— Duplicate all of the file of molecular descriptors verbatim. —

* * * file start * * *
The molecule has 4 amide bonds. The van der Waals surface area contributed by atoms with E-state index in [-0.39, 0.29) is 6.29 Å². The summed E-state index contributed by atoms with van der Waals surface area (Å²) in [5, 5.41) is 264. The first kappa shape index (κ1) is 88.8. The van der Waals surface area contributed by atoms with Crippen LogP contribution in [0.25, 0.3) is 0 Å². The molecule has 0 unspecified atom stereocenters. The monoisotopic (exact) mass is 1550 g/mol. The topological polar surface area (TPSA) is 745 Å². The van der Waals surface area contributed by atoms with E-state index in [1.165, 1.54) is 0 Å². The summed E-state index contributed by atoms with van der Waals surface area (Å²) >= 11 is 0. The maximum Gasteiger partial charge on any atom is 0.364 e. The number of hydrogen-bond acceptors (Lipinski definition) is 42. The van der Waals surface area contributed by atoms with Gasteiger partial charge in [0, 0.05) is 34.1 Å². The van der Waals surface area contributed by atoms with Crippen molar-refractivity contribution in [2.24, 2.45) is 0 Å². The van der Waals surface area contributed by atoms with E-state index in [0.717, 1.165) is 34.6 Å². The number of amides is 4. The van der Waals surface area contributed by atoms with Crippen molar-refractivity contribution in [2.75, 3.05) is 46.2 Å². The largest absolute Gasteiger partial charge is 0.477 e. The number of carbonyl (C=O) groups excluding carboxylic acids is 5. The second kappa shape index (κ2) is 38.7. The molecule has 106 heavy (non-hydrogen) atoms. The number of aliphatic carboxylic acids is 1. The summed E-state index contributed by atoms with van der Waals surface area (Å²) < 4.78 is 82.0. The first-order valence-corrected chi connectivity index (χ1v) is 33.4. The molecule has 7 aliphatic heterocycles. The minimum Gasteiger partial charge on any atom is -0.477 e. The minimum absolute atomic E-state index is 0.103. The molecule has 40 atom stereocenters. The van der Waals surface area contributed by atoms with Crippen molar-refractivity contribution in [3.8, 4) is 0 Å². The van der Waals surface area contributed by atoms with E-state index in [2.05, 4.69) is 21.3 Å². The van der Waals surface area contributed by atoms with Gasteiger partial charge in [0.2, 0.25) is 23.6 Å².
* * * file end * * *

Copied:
The molecule has 4 amide bonds. The van der Waals surface area contributed by atoms with E-state index in [-0.39, 0.29) is 6.29 Å². The summed E-state index contributed by atoms with van der Waals surface area (Å²) in [5, 5.41) is 264. The first kappa shape index (κ1) is 88.8. The van der Waals surface area contributed by atoms with Crippen LogP contribution in [0.25, 0.3) is 0 Å². The molecule has 0 unspecified atom stereocenters. The monoisotopic (exact) mass is 1550 g/mol. The topological polar surface area (TPSA) is 745 Å². The van der Waals surface area contributed by atoms with E-state index in [1.165, 1.54) is 0 Å². The summed E-state index contributed by atoms with van der Waals surface area (Å²) >= 11 is 0. The maximum Gasteiger partial charge on any atom is 0.364 e. The number of hydrogen-bond acceptors (Lipinski definition) is 42. The van der Waals surface area contributed by atoms with Gasteiger partial charge in [0, 0.05) is 34.1 Å². The van der Waals surface area contributed by atoms with Crippen molar-refractivity contribution in [2.24, 2.45) is 0 Å². The van der Waals surface area contributed by atoms with E-state index in [0.717, 1.165) is 34.6 Å². The number of amides is 4. The van der Waals surface area contributed by atoms with Crippen molar-refractivity contribution in [2.75, 3.05) is 46.2 Å². The largest absolute Gasteiger partial charge is 0.477 e. The number of carbonyl (C=O) groups excluding carboxylic acids is 5. The second kappa shape index (κ2) is 38.7. The molecule has 106 heavy (non-hydrogen) atoms. The number of aliphatic carboxylic acids is 1. The summed E-state index contributed by atoms with van der Waals surface area (Å²) < 4.78 is 82.0. The first-order valence-corrected chi connectivity index (χ1v) is 33.4. The molecule has 7 aliphatic heterocycles. The minimum Gasteiger partial charge on any atom is -0.477 e. The minimum absolute atomic E-state index is 0.103. The molecule has 40 atom stereocenters. The van der Waals surface area contributed by atoms with Crippen molar-refractivity contribution in [3.8, 4) is 0 Å². The van der Waals surface area contributed by atoms with E-state index in [2.05, 4.69) is 21.3 Å². The van der Waals surface area contributed by atoms with Gasteiger partial charge in [0.2, 0.25) is 23.6 Å².